But the government’s response is only part of the story. While politicians embraced restrictive controls, ordinary Moldovans adopted their own course of action. The dire crises of the 1990s are still fresh in the minds of Moldova’s older generations – they serve as a constant reminder that during grave crises one can only rely on family and social networks for support; one cannot rely on the state. Those turbulent years taught people, for example, to stock non-perishable goods. This meant the hype of panic buying was not nearly as intense as in some Western countries. Doubting the state’s capacity to solve important issues, civil society and social entrepreneurs also sprang into action. Moldova’s version of Uber (called iTaxi) began offering free transport to medical professionals at any time. Restaurants that had been forced to close began preparing free meals for medical staff and police. One group of concerned citizens coordinated food delivery to the city’s homeless, who had been suddenly left without their staple restaurant disposals as a source of nourishment. Numerous individuals, institutions, and businesses donated money to battle Covid-19.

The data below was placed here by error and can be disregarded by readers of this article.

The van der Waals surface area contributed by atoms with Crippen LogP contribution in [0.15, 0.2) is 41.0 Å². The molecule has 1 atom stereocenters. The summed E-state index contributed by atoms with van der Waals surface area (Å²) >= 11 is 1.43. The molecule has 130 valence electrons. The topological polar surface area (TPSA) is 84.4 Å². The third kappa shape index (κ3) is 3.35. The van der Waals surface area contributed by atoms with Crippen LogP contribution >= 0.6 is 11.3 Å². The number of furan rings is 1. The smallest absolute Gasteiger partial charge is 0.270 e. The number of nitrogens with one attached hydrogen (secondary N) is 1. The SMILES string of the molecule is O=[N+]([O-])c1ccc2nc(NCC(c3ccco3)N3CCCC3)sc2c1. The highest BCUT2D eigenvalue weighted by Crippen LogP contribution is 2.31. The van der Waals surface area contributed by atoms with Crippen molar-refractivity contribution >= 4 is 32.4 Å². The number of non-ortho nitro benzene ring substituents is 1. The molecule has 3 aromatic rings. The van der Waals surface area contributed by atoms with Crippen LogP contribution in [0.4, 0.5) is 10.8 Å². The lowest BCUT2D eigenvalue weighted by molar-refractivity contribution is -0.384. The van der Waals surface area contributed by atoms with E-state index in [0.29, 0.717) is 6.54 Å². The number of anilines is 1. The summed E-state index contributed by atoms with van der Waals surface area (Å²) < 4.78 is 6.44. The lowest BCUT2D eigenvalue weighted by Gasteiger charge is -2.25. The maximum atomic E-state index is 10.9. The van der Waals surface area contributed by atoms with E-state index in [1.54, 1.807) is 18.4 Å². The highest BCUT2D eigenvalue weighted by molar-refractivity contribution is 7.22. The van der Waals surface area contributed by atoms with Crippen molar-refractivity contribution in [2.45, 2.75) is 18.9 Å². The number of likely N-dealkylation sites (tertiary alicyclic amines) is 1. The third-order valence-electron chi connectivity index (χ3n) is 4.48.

The results of these coordinated efforts, with under 4,500 infected and 143 deaths by early May, were better than in many European countries, including neighboring Romania, both in absolute and per capita death rates. Each death is, of course, a tragedy families and friends, and medical staff in particular have suffered a disproportionately high infection rate (25 percent) due to lack of proper protective gear and training – a result that should be investigated. The population’s lack of trust in the state, their Soviet experience of shirking, and high levels of corruption may also have contributed to more deaths than necessary. There are stories of bribes being paid to priests and police to allow illegal funeral rituals. But given the state’s low capacity, these Covid-19 mortality rates to date are much better than could have been expected. This provides a rare glimpse of hope to Moldova’s citizens, many of whom have completely lost confidence in the country’s future.